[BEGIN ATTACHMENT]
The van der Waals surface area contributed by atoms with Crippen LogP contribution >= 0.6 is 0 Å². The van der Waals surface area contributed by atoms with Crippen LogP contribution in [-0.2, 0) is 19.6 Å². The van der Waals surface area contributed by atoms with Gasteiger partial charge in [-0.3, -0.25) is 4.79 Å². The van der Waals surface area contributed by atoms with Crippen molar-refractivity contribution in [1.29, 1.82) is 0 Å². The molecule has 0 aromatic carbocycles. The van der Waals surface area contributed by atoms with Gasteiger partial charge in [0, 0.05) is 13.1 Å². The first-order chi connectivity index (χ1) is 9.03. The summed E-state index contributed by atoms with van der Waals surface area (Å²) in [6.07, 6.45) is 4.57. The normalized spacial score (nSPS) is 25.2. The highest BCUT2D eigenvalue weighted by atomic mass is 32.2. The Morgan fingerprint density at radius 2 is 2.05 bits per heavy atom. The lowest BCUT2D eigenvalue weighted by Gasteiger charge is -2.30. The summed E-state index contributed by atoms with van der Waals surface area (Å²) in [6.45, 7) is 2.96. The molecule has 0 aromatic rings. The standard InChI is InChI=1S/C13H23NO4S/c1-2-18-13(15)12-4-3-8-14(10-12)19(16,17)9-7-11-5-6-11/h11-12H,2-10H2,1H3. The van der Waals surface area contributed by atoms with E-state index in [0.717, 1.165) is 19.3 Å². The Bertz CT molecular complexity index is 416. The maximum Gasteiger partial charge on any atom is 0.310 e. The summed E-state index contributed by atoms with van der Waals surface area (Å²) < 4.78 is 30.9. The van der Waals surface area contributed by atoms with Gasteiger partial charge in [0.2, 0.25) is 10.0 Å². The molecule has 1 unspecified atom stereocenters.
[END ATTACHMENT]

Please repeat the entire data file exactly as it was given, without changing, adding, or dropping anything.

The van der Waals surface area contributed by atoms with Crippen LogP contribution >= 0.6 is 0 Å². The van der Waals surface area contributed by atoms with Crippen LogP contribution in [-0.2, 0) is 19.6 Å². The van der Waals surface area contributed by atoms with Gasteiger partial charge in [-0.3, -0.25) is 4.79 Å². The van der Waals surface area contributed by atoms with Crippen molar-refractivity contribution in [1.29, 1.82) is 0 Å². The molecule has 0 aromatic carbocycles. The van der Waals surface area contributed by atoms with Gasteiger partial charge in [0, 0.05) is 13.1 Å². The first-order chi connectivity index (χ1) is 9.03. The summed E-state index contributed by atoms with van der Waals surface area (Å²) in [6.07, 6.45) is 4.57. The normalized spacial score (nSPS) is 25.2. The highest BCUT2D eigenvalue weighted by atomic mass is 32.2. The Morgan fingerprint density at radius 2 is 2.05 bits per heavy atom. The lowest BCUT2D eigenvalue weighted by Gasteiger charge is -2.30. The summed E-state index contributed by atoms with van der Waals surface area (Å²) in [6.45, 7) is 2.96. The molecule has 0 aromatic rings. The standard InChI is InChI=1S/C13H23NO4S/c1-2-18-13(15)12-4-3-8-14(10-12)19(16,17)9-7-11-5-6-11/h11-12H,2-10H2,1H3. The van der Waals surface area contributed by atoms with E-state index in [0.717, 1.165) is 19.3 Å². The Bertz CT molecular complexity index is 416. The maximum Gasteiger partial charge on any atom is 0.310 e. The summed E-state index contributed by atoms with van der Waals surface area (Å²) < 4.78 is 30.9. The van der Waals surface area contributed by atoms with Gasteiger partial charge in [0.2, 0.25) is 10.0 Å². The molecule has 1 unspecified atom stereocenters.